Some 2 hours and 45 minutes later, Nadal had still not mustered another break against the very impressive German, who John McEnroe said, has a “totally perfect service motion.”  Petzschner only saw 1 break opportunity on Nadal’s serve, and took advantage with quick hands at the net, knocking off a forehand volley to level the match at a set a piece.  In the third set, Petzschner’s tactics really seemed to be bothering Nadal, who was also limited by physical problems.  Petzschner (below), uniquely employing both a one handed slice backhand and an abbreviated motion one hander, along with a 2 handed backhand, either sliced back Nadal’s topspin or blocked it back by taking the ball early, using Nadal’s pace, which gave Nadal enormous problems.

Petzschner’s perfect service motion produced 25 aces and many clutch serves in the first three sets, as even though he got down a mini break in the third set tie breaker, he was still able to serve out the set.  Nadal seemed bothered by his left elbow, which was one of the reasons he had trainers out to Centre Court in the third set.  Later, Nadal received a massage to his right knee area, a chronic trouble spot for the grinder due to his style of play.  Nadal was also unnerved when he received a warning for receiving coaching, which Mary Carillo called “about time.”

The 26 year old Petzschner, largely a doubles specialist until last year, played a phenomenal three sets against Nadal, and had his opportunities to eliminate the Spaniard–the 2nd straight match in which Nadal looked imminently beatable.  Petzschner, the world # 44, came in to the year around 80, and has caught our eye with his impressive variety and touch, which he had on display today, as well as his guts–the German approached the net 71 times in the match, served and volleyed frequently, and had to make several difficult half volleys.  In fact, Petzschner seemed to have a great gameplan in place against Nadal, one that Roger Federer should have taken copious notes on.

Nadal, who said after the match that his injuries have resulted from playing so many matches in the last few months, said his knee was “not so bad.”  He will face Frenchman Paul Henri Matthieu in the round of 16, who we can’t recall ever giving Rafa much trouble.

But Nadal could face a troublesome quarter-final matchup should favorites win out.  Robin Soderling, who beat Thomaz Bellucci in straights today, could face Nadal in the quarter-finals.

–Crack (

 World #2 and defending Wimbledon champion Roger Federer ran his win streak at Halle to 29 matches and his overall grass win streak to 11 matches by notching a close victory over one handed German Philipp Petzschner today, 7-6 (3), 6-4 in 1 hour and 32 minutes.

The victory sets up matchup number 25 between Federer and former Wimbledon aand US Open champion and world # 1, Lleyton Hewitt, who defeated Germany’s Benjamin Becker today, 6-7 (4), 7-6 (3), 6-2 in 2 hours and 24 minutes.

Federer, despite some famously well played matches in the series, has not lost to Hewitt in 15 matches, dating back to 2003.  Hewitt got off to a great start against Federer in his career, winning 7 0f their first 9 contests, but now trails in the head to head 17 to 7.  Federer made an important tactical change against Hewitt to turn the tide in his favor, when he stopped coming forward as much against the Aussie, who likes having a target at net and who doesn’t generate enough pace on his own to take Federer from the baseline.  Take a look at their head to heads below:

Year Tournament & City Surface Round Winner & Score
2010 Australian Open
Hard R16 Federer, Roger
6-2, 6-3, 6-4 Stats
2009 US Open
NY, U.S.A.
Hard R32 Federer, Roger
4-6, 6-3, 7-5, 6-4 Stats
2009 ATP World Tour Masters 1000 Cincinnati
OH, U.S.A.
Hard Q Federer, Roger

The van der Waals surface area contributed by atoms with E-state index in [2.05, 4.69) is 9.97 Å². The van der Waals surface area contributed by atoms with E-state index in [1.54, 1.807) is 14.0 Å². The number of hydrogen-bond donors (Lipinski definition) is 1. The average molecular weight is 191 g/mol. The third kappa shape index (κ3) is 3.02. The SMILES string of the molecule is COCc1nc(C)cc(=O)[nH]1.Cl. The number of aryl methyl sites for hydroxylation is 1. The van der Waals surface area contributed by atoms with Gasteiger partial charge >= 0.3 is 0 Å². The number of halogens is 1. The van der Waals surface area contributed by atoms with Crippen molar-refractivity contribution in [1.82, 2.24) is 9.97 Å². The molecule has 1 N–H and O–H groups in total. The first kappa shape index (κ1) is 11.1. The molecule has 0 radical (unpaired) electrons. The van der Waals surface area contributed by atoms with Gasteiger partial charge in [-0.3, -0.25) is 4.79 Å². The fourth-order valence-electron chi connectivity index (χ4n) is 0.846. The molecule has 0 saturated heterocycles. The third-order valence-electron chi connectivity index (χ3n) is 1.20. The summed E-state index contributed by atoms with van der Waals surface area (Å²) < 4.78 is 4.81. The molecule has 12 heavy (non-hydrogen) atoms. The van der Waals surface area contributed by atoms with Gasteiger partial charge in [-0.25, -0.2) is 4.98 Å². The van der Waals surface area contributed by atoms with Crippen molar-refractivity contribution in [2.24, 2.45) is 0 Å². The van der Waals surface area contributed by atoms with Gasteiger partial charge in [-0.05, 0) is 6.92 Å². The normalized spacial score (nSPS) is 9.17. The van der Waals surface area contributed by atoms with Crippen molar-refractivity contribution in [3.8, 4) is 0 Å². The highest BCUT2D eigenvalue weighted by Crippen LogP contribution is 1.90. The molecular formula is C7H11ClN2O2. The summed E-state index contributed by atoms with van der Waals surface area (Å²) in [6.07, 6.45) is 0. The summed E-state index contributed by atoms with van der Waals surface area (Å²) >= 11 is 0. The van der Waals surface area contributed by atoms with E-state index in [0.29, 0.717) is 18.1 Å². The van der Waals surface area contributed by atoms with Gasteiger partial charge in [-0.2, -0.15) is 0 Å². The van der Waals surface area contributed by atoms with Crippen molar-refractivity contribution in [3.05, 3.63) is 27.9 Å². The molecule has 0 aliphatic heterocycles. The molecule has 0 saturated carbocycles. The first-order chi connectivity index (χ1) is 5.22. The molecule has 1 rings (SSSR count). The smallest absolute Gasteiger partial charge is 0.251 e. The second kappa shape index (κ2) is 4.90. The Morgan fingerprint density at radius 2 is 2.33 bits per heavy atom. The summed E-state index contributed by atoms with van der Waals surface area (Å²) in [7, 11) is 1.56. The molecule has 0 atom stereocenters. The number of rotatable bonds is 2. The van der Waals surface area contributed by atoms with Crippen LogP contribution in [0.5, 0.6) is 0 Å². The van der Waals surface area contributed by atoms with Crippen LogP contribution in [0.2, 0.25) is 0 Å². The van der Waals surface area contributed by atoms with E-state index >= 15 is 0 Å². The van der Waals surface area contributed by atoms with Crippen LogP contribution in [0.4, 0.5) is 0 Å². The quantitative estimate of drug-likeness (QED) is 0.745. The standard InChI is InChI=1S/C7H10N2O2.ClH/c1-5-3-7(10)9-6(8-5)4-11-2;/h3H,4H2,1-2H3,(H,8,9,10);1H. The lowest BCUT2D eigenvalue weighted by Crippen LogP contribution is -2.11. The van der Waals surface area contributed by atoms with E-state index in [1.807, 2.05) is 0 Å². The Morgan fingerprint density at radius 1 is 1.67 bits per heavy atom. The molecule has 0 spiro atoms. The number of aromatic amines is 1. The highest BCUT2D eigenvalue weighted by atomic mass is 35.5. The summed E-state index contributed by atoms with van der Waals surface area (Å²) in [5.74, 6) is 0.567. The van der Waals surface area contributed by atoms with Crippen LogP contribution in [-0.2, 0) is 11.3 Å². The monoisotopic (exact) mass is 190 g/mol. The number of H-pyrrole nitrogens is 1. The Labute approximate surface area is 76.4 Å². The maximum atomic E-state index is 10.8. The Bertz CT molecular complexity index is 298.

6-3, 6-4 Stats
2008 Wimbledon
Great Britain
Grass R16 Federer, Roger
7-6(7), 6-2, 6-4 Stats
2007 ATP Masters Series Cincinnati
OH, U.S.A.
Hard S Federer, Roger
6-3, 6-7(7), 7-6(1) Stats
2007 ATP Masters Series Canada
Hard Q Federer, Roger
6-3, 6-4 Stats
2005 US Open
NY, U.S.A.
Hard S Federer, Roger
6-3, 7-6, 4-6, 6-3 Stats
2005 Wimbledon
Grass S Federer, Roger
6-3, 6-4, 7-6(4) Stats
2005 ATP Masters Series Indian Wells
California, USA
Hard F Federer, Roger
6-2, 6-4, 6-4 Stats
2004 Tennis Masters Cup
Houston, TX, USA
Hard F Federer, Roger
6-3, 6-2 Stats
2004 Tennis Masters Cup
Houston, TX, USA
Hard RR Federer, Roger
6-3, 6-4 Stats
2004 US Open
NY, U.S.A.
Hard F Federer, Roger
6-0, 7-6(3), 6-0 Stats
2004 Wimbledon
Grass Q Federer, Roger
6-1, 6-7(1), 6-0, 6-4 Stats
2004 ATP Masters Series Hamburg
Clay S Federer, Roger
6-0, 6-4 Stats
2004 Australian Open
Hard R16 Federer, Roger
4-6, 6-3, 6-0, 6-4 Stats
2003 AUS v. SUI WG SF
Melbourne, Australia
Hard RR Hewitt, Lleyton
5-7, 2-6, 7-6(4), 7-5, 6-1 
2002 Tennis Masters Cup
Shanghai, China
Hard S Hewitt, Lleyton
7-5, 5-7, 7-5 Stats
2002 ATP Masters Series Paris
Carpet Q Hewitt, Lleyton
6-4, 6-4 Stats
2002 ATP Masters Series Miami
FL, U.S.A.
Hard S Federer, Roger
6-3, 6-4 Stats
2001 ‘s-Hertogenbosch
The Netherlands
Grass S Hewitt, Lleyton
6-4, 6-2 Stats
2000 Basel
Carpet S Federer, Roger
6-4, 5-7, 7-6(6) Stats
2000 ATP Masters Series Canada
Toronto, Canada
Hard R64 Hewitt, Lleyton
3-6, 6-3, 6-2 Stats
2000 AUS V SUI 1RD
Zurich, Switzerland
Carpet RR Hewitt, Lleyton
6-2, 3-6, 7-6(2), 6-1 
1999 Lyon
Carpet R32 Hewitt, Lleyton
7-6(4), 2-6, 6-4 Stats

Hewitt, despite not beating Roger in years, does own one victory against Federer on grass, something that few active players can boast.  The match will not be televised live in the United States.

–Crack (

Roger Federer (above), sticks a volley against Alejandro Falla.

World # 2 and defending Wimbledon champion, Roger Federer, ran his lifetime record to 5-0 versus German Philipp Kohlschreiber, extended his overall winning streak on grass to 10, and his winning streak at Halle to 28 matches, with a 7-5, 6-3 win in 1 hour and 8 minutes, in which he did not drop serve.

Tomorrow in the semi-finals, Federer will face another talented German one hander, Philipp Petzschner, a late developing shot maker, who ended 2009 at # 80 and has climbed steadily to world # 41. 

In the other semi-final, Lleyton Hewitt takes on German Ben Becker.  A Federer-Hewitt final would be a rematch of the 2004 US Open final, where Roger destroyed Hewitt 6-0, 7-6 (3), 6-0.  Since 2003, when Hewitt held a 7-2 head to head edge over Federer, Roger has won 15 straight against the Aussie, and has an 8-0 record versus Hewitt at majors in his career.

–Crack (